- Other electronic equipment on the same line.
Q. What are the causes of the negative peak in the HPLC Chromatogram?
- The Refractive index of the solute is less than that of the mobile phase (RI detector).
- Sample solvent and mobile phase differ greatly in composition
- The mobile phase has more absorption than sample components to UV wavelength.
Q. What are the causes of the loss of resolution and its solution?
|Mobile phase contaminated (causing RT to change)||Prepare a new mobile phase and discard others|
|Obstructed guard or analytical column||Remove the guard column and attempt analysis, replace the guard if necessary, and reverse and flush. if the problem persists, the column may be fouled with strongly retained contaminants. use the appropriate restoration procedure according to the manufacturer’s manual. if the problem still persists inlet is probably plugged. change frit or replace column.|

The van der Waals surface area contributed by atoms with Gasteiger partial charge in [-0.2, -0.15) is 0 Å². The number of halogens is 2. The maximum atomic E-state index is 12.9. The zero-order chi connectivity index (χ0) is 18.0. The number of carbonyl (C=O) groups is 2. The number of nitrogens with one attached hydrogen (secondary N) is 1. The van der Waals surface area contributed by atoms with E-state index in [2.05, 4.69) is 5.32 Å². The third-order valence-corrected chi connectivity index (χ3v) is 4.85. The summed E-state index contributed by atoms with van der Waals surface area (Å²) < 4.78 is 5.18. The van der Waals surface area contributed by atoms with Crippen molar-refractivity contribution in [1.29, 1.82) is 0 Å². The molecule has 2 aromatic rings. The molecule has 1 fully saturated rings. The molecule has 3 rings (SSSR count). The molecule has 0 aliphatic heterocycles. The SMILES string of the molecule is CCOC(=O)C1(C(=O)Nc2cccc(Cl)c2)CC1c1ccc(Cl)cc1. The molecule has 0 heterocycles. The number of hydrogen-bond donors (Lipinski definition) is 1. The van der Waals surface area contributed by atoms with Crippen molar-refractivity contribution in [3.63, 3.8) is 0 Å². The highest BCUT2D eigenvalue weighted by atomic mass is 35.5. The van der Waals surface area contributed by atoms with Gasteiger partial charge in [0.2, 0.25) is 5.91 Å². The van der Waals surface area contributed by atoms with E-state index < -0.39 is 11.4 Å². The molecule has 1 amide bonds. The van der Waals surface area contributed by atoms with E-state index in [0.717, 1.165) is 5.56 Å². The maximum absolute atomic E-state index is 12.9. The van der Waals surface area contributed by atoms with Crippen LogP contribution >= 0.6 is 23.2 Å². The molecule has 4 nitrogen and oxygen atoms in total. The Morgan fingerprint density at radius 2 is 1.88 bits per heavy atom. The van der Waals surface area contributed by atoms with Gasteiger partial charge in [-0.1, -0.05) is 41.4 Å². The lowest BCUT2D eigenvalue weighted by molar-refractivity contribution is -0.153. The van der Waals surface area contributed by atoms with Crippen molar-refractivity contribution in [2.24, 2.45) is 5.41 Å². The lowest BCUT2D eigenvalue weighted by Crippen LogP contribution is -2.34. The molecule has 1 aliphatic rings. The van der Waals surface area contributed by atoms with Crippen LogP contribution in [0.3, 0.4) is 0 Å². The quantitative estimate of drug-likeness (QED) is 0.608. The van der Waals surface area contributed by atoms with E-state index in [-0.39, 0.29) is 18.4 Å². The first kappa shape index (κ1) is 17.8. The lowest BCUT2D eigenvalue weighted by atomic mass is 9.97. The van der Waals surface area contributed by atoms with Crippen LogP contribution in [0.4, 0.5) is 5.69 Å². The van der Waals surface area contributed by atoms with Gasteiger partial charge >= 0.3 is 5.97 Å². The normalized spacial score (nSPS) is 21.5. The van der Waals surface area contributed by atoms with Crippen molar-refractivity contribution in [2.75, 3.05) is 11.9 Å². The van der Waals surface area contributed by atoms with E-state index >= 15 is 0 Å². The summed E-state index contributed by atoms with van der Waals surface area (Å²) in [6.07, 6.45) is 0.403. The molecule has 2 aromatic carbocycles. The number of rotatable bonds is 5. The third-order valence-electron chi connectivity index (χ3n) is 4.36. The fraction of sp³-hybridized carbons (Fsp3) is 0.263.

Q. What are the possible causes of the spike baseline and their remedies?
|Bubble in the mobile phase||De-gas mobile phase; use back-pressure restrictor at detector outlet; ensure that all fittings are tight.|
|Column stored without caps||Store column tightly capped; flush reversed-phase column with de-gassed methanol.|
|Poor electric connection, loose wiring||Clean and tighten detector leads, and check the wiring.|
Q. What are the causes of peak tailing?
Ans: Peak tailing may be due to the following possible causes:
- Sample reacting with active sites
- Wrong mobile phase pH
- Wrong column type
- The small(uneven) void at the column inlet
- Wrong injection solvent
- Void formation at the column head
- Column problems
- Guard problems.
Q. What are the possible causes of the broad peak in HPLC and remedies?
|Analyte elutes early due to sample overload||Dilute sample 1:10 in ratio and re-inject|
|Detector cell volume too large||Use the smallest possible cell volume consistent with sensitivity needs|